Getting an Import Saturn Working in PAL Land

ntsc_sega_saturn

By DavyK

This is, in my experience, a minefield. I’m no technical wizard but I’m no slouch either. I’ve been in the IT industry for 16 years as a software developer and I’m now in IT management. I’m used to solving quite complex problems but I had difficulties with this. I thought I’d relate my experiences here to perhaps help others and clear up a great deal of confusion around this matter.

I have had a PAL Saturn for some time. I have an RGB SCART lead for it and the results are different depending on which SCART socket I use on my TV.

The 1st socket (labeled AV1) is usually the one on a TV that supports RGB. As expected, I get a great colour picture on that with all my consoles via RGB SCART.

The 2nd socket (labelled AV2) gives me a lower quality picture. It’s a bit more blurred and it’s OK but there is a marked improvement in AV1. In some cases though, I only get sound and no picture. For example:

PAL Saturn with RGB lead. Sharp colour picture on AV1. Blurred colour picture on AV2
PAL Dreamcast with RGB lead. Sharp colour picture on AV1. Sound only on AV2.
PAL GameCube with RGB lead. Sharp colour picture. Blurred colour on AV2.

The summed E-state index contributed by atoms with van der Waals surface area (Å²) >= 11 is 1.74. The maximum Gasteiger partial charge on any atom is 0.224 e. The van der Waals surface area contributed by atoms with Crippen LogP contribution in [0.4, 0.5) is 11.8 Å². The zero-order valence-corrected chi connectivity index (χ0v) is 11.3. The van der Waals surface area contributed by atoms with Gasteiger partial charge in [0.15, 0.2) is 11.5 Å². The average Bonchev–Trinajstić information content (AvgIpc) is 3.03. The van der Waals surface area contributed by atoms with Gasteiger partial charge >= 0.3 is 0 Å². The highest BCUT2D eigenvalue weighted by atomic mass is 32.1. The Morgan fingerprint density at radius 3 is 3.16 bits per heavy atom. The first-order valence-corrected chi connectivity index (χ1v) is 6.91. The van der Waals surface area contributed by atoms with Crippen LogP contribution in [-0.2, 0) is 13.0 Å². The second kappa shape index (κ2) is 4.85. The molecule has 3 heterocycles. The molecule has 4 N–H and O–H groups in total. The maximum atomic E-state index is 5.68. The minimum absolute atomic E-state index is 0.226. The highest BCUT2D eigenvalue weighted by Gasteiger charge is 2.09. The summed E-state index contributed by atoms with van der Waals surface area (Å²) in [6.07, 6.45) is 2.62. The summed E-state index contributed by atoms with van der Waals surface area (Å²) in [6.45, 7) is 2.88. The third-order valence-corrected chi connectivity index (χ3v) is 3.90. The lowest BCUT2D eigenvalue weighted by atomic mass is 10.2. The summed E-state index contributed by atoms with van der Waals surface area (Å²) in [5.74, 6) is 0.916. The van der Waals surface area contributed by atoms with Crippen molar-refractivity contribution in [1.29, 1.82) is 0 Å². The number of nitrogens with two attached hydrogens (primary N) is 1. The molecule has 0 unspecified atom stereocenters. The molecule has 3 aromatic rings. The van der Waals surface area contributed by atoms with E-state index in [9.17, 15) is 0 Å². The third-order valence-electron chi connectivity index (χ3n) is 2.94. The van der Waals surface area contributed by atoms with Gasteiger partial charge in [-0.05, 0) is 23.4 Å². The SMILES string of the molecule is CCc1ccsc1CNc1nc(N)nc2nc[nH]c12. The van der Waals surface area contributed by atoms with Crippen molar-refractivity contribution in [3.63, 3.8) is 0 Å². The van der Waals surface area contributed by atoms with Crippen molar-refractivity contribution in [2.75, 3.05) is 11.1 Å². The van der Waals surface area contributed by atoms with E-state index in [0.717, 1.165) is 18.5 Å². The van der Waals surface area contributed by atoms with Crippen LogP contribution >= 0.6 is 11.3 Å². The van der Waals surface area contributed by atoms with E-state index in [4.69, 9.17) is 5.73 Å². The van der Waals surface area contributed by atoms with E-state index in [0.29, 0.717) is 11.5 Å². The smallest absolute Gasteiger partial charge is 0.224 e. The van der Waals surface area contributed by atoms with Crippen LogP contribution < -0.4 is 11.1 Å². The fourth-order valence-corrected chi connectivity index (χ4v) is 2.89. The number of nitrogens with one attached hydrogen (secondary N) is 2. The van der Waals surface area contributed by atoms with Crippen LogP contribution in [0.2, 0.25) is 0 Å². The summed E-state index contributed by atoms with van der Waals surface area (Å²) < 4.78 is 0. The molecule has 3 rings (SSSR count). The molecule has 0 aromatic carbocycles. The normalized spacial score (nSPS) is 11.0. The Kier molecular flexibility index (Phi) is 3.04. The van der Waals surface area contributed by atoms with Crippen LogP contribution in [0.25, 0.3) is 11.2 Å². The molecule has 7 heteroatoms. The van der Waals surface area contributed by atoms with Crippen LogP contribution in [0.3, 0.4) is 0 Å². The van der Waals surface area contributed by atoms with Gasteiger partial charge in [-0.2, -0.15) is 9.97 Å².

SCART Sockets

Example of double SCART socket present on most European TV sets.

It seems my TV will only support RGB on AV1 (as is usually the case). What you get on AV2 will depend on the combination of console and cable. Sometimes the signal gets converted to composite (giving you an OK but blurred picture), sometimes not (giving you sound only). There are probably differences between 1st and 3rd party cables as to what exactly will happen but that’s another complexity I want to ignore here!

For an import Saturn you need a SCART socket that supports NTSC. From my PS2 experience I know I have a socket that supports NTSC as long as I have an RGB lead so I thought I would have no problems.

I recently got a white import Japanese Saturn (it’s quite lovely) and a step down transformer; and when I first plugged it into AV1 on my TV, with my RGB lead, I got a crisp black & white image. My heart sank.

 The first thing I thought was maybe I have a dodgy RGB cable – but remember I get a lovely sharp 50Hz picture with my PAL Saturn on AV1.

Raven Games of London sell PAL RGB Saturn leads and Japanese RGB SCART leads as separate items, same price so there’s no scam here, but they claim they are wired differently.

I ordered one but I got exactly the same results on both PAL (crisp colour picture) and NTSC (crisp back and white picture) machines.

Make sure your SCART lead is RGB not composite, or a B&W image is all you can hope for!

Make sure your SCART lead is RGB not composite, or a B&W image is all you can hope for!